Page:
My mother and grandmother have no notion of resisting patriarchal stereotypes and only reinforce them at home. If they had seen me in the gold dress, they would think I must be “whoring” myself. They would try to shame me out of wearing such a dress with undercutting comments. My mother would never dress this nicely herself; she generally wears mismatched and old clothing. I believe this behavior is a result of her traumas from being a refugee and discrimination as a Chinese ethnic minority in Vietnam. It has engendered her scarcity mindset and low self-esteem. She passes on the same mindset to me, not realizing how restrictive it is for me to hear.
My mother’s years of constant criticism has left me traumatized. I have not fully healed even after one year of therapy. In a critical tone, she often told me, “There must be something wrong with you if you don’t behave a certain way and have a certain preference.” It happened so many times that my body has associated critical tones with being attacked. I have mini anxiety attacks when I hear aggressive Chinese being spoken. It triggers the shamed, humiliated, and fearful five-year-old child in me who was verbally attacked and not able to stand up for herself.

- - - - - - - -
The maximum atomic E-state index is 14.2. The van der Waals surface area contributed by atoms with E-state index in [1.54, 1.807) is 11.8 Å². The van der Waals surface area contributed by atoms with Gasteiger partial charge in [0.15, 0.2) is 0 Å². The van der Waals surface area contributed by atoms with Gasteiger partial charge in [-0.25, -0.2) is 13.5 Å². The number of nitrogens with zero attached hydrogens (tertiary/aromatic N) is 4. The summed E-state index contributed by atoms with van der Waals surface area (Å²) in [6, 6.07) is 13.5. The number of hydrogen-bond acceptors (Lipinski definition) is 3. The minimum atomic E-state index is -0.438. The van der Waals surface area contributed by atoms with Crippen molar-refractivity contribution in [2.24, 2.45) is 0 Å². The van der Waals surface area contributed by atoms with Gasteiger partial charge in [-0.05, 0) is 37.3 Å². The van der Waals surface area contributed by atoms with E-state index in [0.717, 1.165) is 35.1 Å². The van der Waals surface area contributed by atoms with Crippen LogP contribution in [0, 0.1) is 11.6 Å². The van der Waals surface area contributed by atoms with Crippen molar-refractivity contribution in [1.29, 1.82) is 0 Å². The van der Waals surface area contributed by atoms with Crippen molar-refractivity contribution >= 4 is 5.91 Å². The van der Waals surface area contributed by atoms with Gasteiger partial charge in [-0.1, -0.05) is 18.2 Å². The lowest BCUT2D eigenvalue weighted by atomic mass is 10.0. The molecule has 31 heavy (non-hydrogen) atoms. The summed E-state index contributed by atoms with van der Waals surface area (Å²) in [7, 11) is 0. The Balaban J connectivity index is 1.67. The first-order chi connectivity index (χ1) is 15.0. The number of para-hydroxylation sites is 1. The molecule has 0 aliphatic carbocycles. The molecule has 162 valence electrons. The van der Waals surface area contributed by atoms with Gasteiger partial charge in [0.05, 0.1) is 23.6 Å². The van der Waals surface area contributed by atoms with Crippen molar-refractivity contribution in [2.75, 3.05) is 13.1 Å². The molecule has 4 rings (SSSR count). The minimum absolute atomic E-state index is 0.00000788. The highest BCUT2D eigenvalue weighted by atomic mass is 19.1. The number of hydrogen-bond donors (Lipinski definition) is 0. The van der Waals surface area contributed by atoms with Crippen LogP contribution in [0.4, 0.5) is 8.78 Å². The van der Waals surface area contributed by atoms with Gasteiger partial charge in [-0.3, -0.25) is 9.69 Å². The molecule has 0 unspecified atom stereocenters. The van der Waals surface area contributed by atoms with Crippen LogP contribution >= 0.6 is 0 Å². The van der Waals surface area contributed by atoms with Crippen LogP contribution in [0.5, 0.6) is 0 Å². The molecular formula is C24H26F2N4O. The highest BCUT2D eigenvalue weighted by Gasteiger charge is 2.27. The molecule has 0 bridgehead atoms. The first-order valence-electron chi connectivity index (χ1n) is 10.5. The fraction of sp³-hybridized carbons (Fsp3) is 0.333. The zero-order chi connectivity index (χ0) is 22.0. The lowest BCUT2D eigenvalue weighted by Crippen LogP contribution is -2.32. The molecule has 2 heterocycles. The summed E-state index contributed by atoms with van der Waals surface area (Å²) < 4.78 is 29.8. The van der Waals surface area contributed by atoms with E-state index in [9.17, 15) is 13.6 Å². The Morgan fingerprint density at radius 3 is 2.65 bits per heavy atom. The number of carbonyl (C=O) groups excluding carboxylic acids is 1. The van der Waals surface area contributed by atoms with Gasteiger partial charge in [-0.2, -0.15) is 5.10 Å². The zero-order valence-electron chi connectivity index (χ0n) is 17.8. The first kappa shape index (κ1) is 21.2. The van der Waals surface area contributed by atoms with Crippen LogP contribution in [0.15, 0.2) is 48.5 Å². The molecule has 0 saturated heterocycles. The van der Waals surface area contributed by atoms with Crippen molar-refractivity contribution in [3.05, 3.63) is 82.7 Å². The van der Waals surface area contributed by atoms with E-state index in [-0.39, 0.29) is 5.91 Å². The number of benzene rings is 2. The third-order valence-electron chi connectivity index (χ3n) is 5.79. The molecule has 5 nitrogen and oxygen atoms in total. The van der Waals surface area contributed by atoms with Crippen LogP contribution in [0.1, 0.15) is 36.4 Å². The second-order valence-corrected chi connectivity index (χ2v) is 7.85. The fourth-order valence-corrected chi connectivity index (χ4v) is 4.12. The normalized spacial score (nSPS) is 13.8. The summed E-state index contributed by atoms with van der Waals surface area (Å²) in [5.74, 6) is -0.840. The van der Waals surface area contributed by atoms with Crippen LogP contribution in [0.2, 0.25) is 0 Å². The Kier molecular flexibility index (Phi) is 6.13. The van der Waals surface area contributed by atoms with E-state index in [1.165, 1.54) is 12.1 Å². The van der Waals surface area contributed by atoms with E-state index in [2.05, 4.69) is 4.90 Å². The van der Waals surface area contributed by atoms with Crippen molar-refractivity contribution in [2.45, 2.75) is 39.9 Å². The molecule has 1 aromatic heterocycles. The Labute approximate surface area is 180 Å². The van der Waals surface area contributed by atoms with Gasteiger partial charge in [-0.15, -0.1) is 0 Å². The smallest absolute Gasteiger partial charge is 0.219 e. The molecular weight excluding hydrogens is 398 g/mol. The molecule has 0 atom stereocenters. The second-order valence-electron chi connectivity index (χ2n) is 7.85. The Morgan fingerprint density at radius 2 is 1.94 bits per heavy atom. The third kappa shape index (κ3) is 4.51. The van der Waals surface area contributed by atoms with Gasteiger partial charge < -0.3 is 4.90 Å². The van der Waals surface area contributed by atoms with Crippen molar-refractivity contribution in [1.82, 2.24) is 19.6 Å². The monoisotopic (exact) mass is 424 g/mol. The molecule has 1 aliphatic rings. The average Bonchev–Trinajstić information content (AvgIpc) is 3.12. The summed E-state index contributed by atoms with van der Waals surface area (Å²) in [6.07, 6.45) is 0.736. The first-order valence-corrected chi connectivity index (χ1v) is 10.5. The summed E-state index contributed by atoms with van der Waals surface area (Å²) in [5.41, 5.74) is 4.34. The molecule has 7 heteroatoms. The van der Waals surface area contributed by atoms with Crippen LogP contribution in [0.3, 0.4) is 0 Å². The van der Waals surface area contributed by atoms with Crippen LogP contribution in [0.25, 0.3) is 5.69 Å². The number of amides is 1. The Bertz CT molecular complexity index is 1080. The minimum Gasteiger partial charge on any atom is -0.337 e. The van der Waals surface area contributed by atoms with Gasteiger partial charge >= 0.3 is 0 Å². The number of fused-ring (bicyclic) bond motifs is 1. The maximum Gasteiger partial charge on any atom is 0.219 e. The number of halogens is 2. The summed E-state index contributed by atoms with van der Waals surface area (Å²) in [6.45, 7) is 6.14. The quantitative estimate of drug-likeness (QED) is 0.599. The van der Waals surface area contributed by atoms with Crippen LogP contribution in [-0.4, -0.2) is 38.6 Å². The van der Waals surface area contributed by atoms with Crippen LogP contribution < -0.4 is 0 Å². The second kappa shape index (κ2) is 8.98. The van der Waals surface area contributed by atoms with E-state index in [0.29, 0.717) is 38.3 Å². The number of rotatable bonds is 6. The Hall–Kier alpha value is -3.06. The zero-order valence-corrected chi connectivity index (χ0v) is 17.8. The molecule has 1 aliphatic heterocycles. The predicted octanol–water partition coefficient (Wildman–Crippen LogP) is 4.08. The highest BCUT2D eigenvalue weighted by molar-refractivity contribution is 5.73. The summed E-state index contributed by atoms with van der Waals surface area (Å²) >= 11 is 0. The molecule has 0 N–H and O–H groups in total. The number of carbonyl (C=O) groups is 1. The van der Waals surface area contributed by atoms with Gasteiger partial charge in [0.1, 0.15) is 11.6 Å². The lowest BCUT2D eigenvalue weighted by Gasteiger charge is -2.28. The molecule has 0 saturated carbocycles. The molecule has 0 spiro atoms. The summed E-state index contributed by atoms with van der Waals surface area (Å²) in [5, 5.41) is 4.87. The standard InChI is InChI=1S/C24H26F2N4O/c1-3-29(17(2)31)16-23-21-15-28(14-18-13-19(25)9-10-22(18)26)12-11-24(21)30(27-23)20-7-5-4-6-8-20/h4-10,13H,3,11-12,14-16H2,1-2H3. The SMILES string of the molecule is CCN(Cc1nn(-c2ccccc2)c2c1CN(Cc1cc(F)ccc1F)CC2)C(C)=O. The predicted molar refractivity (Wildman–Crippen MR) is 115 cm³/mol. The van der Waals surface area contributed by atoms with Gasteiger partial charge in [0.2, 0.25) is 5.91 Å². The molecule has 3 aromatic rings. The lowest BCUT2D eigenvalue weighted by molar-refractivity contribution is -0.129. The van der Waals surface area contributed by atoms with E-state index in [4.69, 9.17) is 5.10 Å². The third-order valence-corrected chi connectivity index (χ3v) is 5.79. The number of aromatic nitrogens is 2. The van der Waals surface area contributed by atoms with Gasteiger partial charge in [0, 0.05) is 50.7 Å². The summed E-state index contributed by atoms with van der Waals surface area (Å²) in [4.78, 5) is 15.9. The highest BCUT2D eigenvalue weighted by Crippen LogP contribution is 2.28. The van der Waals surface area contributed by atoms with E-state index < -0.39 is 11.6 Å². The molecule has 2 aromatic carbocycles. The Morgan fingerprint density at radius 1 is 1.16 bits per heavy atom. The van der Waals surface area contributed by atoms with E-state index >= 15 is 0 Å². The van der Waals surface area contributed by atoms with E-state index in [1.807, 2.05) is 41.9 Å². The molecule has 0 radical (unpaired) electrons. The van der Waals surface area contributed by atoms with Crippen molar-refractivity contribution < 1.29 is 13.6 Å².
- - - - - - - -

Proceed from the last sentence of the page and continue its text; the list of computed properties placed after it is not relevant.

Despite working with my therapist to re-frame the critical inner voices in my head, I still have tapes inside my head criticizing me, sometimes repeating the same negative comment ten times a day. I realized how vicious the critical inner voices in my head were when I read this apt description: imagine the critical inner voice as a person talking to you from the outside. Now spend a day with such a person. You eventually realize you must get as far away from this person as possible because they scare you and have a huge negative impact on you. I purposefully put physical distance between me and my mother’s criticisms to protect myself. Now, I realize I must do the same between myself and the critical voice that sounds like her in my head.
I am certain my mother and grandmother have suffered from their mother wounds. Both women have been subjected to strong patriarchal stereotypes reinforced by their fathers, husbands, and sons. In my grandmother’s suffering, she relied on my parents to help her cope with her pain. She demanded very much from my parents including favors and tasks and made judgmental comments about my mother’s parenting skills and suitability as a daughter-in-law. This often caused arguments between my parents. My mother was often uncontrollably jealous of the energy my father spent on his mother. In this way, I felt my grandmother sucked up a great deal of my parents’ energy and emotionally stole them from me. Perhaps if my mother was able to spend more of her limited emotional energy on me when I needed comfort and advice, I would not feel so emotionally neglected.
I wasn’t able to develop an inner sense of safety in my turbulent family environment. For my whole life, I have lived with a low underlying sense of anxiety and hypervigilance. I have to constantly remind myself not to jump to the worst-case scenario whenever faced with uncertainty. I have had to tell myself repeatedly: “I am safe. Nothing will happen to me. I will always be safe; I will always have many people around me who love me and will always have someone who will be there when I need them.” This lack of safety prevented me from being spontaneous and was the root of my trust issues in relationships.